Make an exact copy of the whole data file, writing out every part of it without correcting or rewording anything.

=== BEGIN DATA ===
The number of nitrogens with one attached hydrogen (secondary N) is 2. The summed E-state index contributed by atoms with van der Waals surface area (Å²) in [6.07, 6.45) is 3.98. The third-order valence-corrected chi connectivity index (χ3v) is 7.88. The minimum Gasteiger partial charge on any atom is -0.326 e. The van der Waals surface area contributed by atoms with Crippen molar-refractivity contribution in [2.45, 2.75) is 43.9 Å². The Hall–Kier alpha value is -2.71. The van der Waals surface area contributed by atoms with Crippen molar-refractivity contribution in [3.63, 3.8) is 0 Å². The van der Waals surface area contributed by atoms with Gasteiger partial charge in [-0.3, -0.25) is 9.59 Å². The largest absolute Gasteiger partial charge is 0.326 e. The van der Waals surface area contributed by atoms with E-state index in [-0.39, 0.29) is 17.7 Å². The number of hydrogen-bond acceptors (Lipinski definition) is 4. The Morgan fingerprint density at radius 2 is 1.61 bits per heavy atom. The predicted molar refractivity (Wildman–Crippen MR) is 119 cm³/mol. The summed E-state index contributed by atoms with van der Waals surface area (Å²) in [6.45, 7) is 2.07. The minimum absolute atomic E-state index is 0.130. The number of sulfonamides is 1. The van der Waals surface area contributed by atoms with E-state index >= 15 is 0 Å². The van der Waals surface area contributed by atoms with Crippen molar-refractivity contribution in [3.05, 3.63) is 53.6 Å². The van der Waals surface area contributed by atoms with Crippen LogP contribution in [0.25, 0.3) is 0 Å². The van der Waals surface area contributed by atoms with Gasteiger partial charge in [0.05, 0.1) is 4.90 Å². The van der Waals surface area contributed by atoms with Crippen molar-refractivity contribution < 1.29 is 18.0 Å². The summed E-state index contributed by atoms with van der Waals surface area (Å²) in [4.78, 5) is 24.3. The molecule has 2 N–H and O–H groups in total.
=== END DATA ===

The number of nitrogens with one attached hydrogen (secondary N) is 2. The summed E-state index contributed by atoms with van der Waals surface area (Å²) in [6.07, 6.45) is 3.98. The third-order valence-corrected chi connectivity index (χ3v) is 7.88. The minimum Gasteiger partial charge on any atom is -0.326 e. The van der Waals surface area contributed by atoms with Crippen molar-refractivity contribution in [2.45, 2.75) is 43.9 Å². The Hall–Kier alpha value is -2.71. The van der Waals surface area contributed by atoms with Crippen molar-refractivity contribution in [3.63, 3.8) is 0 Å². The van der Waals surface area contributed by atoms with Gasteiger partial charge in [-0.3, -0.25) is 9.59 Å². The largest absolute Gasteiger partial charge is 0.326 e. The van der Waals surface area contributed by atoms with E-state index in [-0.39, 0.29) is 17.7 Å². The number of hydrogen-bond acceptors (Lipinski definition) is 4. The Morgan fingerprint density at radius 2 is 1.61 bits per heavy atom. The predicted molar refractivity (Wildman–Crippen MR) is 119 cm³/mol. The summed E-state index contributed by atoms with van der Waals surface area (Å²) in [6.45, 7) is 2.07. The minimum absolute atomic E-state index is 0.130. The number of sulfonamides is 1. The van der Waals surface area contributed by atoms with E-state index >= 15 is 0 Å². The van der Waals surface area contributed by atoms with Crippen molar-refractivity contribution in [3.05, 3.63) is 53.6 Å². The van der Waals surface area contributed by atoms with Crippen LogP contribution in [0.25, 0.3) is 0 Å². The van der Waals surface area contributed by atoms with Gasteiger partial charge in [0.05, 0.1) is 4.90 Å². The van der Waals surface area contributed by atoms with Crippen molar-refractivity contribution < 1.29 is 18.0 Å². The summed E-state index contributed by atoms with van der Waals surface area (Å²) in [4.78, 5) is 24.3. The molecule has 2 N–H and O–H groups in total.